Non-timber forest products in communal forests and savannas in Suriname - Lic. Sofie Ruysschaert, BOF/UGent


More than 90 % of Suriname’s surface (total area 14.8 million ha) is covered with forest. Over the last decades, several industrial activities, shifting cultivation and non-sustainable selective logging have had a lot of negative impact on this forest. The Surinamese government has earmarked 4 million ha as production forest that will be exploited through concessions and communal forests. The primary objective of the latter production forests is commercial timber production and harvest of Non-Timber Forest Products (NTFPs). According to the Surinamese forest law (1992), the communal forests are specifically assigned to local communities. Already before 2003, the Ministry of Natural Resources started a forestry policy development process in line with international standards. In June 2005 the ‘National Forestry Policy of Suriname’ was officially published. This report mentions the necessity of more science-based information about the kind of NTFP presence, abundance, use and importance for local communities (e.g. for NTFPs occurring in communal forests). These data are necessary for an adequate implementation of a sustainable forest management in consultation with local villages and authorities. In this context, a NTFP-research project was established within a cooperation agreement between the Centre for Agricultural Research in Suriname (CELOS) and Ghent University (UGent).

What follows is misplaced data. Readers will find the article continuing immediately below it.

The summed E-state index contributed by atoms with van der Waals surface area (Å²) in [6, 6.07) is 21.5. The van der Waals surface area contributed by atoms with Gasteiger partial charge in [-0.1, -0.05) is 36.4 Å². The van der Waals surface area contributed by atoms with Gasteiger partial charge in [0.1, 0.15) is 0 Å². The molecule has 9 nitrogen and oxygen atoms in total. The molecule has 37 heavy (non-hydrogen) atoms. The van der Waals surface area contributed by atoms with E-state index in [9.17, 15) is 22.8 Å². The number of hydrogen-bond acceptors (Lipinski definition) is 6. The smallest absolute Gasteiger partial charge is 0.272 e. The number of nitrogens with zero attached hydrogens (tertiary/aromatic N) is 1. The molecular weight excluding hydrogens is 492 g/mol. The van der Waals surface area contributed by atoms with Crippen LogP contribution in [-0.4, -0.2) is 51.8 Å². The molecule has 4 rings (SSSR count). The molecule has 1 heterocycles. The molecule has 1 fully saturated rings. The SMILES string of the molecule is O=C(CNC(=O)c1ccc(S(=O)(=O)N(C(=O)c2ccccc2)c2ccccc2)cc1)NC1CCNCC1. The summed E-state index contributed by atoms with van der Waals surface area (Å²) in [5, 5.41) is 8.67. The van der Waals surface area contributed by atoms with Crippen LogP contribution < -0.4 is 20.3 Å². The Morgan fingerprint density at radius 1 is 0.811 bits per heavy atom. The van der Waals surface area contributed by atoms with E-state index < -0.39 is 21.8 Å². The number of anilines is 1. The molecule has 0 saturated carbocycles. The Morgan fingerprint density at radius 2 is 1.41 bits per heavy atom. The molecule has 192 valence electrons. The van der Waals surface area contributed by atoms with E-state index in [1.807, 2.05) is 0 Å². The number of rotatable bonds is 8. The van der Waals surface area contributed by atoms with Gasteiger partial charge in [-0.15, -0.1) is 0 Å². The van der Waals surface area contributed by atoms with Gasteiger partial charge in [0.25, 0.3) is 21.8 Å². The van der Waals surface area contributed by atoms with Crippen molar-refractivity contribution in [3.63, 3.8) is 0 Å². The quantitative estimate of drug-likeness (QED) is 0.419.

Two communities were selected for the in-depth NTFP-research, i.e. Powakka, an Amerindian village situated in the northeast of Suriname, and the Maroon communities of Brownsweg. To assess the abundance, biodiversity and importance of the botanical NTFPs used in these communities, we conducted semi-structured interviews, household surveys and plant collections, whereas we also sampled a number of outlined plots in different vegetation types in the local communal forests. Botanical NTFPs are defined here as all wild plant products harvested from the forest or other natural and man-made vegetation types, except for industrial timber.

The results of this research project will be published soon in different parts.